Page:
Heritage Emergency National Task Force
Hurricane Ike Conference Call
September 23, 2008

Larry Reger of Heritage Preservation convened the call and requested updates on hurricane damage by state, as well as information on current funding and response initiatives. There were representatives on the call from Arkansas, Illinois, Louisiana, and Texas. 


Alan Aiches, Historic Preservation Specialist at the Federal Emergency Management Agency (FEMA), reported that FEMA is opening registration centers in Austin, Beaumont, Galveston, and Houston, and continues to assess damage caused by Hurricane Ike. The current focus is still on life safety and urban search and rescue, but they hope to start assessments of cultural resources by the end of the week. They are aware that there was significant flooding and a large number of structures were lost.


Texas. Gloria Meraz, Director of Communications at the Texas Library Association, reported that the Rosenberg Library in Galveston had books damaged that were in the children’s section on the first floor, and the status of the archives on the second floor is unknown. They are still waiting for concrete reports. At the University of Houston, the Architecture Library suffered some collections damage, which is currently being handled by contractors. The Texas State Library facility in Liberty, Texas, is without climate control but there are no definite reports on collections damage yet.

Gary Gibbs of the Texas Commission on the Arts stated that the museums in Houston are fine; the Commission is most concerned about resources in Orange, Beaumont, Port Arthur, and Galveston. The Grand 1894 Opera House in Galveston suffered extensive flooding, and several other cultural institutions are thought to have been affected. Gibbs also mentioned that damage reports from Hurricane Dolly (struck in July 2008) are still surfacing from south Texas.

Eric Pourchot of the American Institute for Conservation of Historic & Artistic Works (AIC) noted that his organization performed an assessment in Galveston at the historic Ashton Villa. Furniture in the house was damaged as a result of the hurricane. AIC received a report of similar damage from the University of Texas in Galveston.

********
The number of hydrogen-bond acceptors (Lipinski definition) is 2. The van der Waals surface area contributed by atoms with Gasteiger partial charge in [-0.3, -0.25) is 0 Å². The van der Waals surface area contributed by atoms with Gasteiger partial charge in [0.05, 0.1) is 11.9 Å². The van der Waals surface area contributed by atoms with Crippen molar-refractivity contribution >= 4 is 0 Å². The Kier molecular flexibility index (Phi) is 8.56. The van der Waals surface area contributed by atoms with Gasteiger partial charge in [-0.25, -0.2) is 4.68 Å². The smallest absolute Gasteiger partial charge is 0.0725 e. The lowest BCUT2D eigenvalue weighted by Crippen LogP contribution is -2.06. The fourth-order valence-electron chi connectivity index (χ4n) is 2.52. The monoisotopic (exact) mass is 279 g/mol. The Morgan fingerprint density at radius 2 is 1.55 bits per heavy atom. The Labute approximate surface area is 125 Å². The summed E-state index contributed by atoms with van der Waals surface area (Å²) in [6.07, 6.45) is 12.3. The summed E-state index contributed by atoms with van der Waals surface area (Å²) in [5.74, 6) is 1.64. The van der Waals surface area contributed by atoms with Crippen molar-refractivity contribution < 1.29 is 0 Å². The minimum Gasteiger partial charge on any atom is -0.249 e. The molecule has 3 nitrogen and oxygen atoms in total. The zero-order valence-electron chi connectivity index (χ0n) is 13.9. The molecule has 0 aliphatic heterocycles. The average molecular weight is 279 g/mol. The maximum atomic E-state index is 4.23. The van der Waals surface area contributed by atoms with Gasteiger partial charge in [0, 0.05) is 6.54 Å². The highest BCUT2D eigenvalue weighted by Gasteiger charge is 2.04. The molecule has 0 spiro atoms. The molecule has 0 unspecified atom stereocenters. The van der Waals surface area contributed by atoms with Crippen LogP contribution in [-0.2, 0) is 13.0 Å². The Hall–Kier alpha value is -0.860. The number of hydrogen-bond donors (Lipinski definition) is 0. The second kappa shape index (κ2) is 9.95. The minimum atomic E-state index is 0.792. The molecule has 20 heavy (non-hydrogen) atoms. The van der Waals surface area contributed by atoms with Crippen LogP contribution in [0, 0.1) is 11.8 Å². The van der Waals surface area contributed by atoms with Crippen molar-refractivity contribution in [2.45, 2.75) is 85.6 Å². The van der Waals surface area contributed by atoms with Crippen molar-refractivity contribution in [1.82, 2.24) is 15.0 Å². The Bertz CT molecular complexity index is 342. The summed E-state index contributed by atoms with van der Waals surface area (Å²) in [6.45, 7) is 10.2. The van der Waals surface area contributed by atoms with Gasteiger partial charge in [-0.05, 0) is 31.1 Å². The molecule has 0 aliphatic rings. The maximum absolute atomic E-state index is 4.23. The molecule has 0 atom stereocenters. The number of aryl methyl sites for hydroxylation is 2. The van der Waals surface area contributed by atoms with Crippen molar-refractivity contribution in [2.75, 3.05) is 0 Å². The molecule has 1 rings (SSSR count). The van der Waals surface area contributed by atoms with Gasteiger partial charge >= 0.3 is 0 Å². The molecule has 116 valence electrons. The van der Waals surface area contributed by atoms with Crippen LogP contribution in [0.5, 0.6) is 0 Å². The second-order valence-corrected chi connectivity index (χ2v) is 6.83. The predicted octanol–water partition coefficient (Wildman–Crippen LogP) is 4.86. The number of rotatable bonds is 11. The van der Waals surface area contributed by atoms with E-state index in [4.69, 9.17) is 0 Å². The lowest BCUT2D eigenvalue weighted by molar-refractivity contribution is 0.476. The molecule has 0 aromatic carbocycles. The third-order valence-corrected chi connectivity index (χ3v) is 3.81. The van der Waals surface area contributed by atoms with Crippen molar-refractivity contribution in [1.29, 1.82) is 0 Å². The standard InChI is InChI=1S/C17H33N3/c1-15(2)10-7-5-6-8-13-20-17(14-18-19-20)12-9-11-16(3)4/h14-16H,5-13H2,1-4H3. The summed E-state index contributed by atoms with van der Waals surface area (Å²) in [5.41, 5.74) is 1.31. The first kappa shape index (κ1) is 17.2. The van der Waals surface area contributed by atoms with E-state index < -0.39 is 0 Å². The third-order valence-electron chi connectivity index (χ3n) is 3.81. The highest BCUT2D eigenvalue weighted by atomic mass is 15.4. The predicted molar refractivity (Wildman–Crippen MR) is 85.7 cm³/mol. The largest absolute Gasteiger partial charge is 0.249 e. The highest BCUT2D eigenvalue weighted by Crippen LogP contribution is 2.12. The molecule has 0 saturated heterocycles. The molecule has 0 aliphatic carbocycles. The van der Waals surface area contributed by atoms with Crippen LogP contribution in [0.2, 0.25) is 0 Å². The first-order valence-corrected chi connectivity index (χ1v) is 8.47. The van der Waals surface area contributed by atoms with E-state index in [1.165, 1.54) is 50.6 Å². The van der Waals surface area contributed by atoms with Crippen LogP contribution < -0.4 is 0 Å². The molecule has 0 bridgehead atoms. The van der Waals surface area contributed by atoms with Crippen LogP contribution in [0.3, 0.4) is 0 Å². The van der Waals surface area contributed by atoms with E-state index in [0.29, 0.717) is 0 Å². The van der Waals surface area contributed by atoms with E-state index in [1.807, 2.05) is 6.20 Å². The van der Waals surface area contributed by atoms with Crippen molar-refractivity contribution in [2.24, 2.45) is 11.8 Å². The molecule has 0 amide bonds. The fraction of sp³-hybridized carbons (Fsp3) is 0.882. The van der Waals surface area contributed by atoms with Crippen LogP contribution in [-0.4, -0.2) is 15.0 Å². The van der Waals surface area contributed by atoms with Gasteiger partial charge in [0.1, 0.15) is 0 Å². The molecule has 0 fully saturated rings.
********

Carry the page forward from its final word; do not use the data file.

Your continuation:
Louisiana. According to Carrie Fager, Records Management Officer at the Louisiana State Archives, there are 20 libraries closed as a result of the hurricane, and the public library in Cameron Parish was destroyed. A complete assessment is difficult at this time because the coastal parishes are not easily accessible except to residents. There is concern about mold due to power failures and the damp climate of the area.

Chip McGimsey, State Archaeologist and Director of the Louisiana Division of Archaeology, reported that there is currently an effort to visit all state historic sites and archaeological resources located in parishes affected by Gustav, as they expect a large amount of damage due to fallen trees. There have been no assessments for Hurricane Ike thus far because of the lack of accessibility to affected parishes. The Galvez Building in the state capitol complex in Baton Rouge, which houses the state’s archaeological materials and associated records, as well as other governmental offices, experienced flooding from Ike that has caused significant mold problems. 

David Schlotzhauer from the Louisiana Governor’s Office of Homeland Security and Emergency Preparedness stated that cultural resources are a high planning priority for the State of Louisiana. He provided his email address,, so that he could be contacted with questions about coordinating access to cultural resources for damage assessments.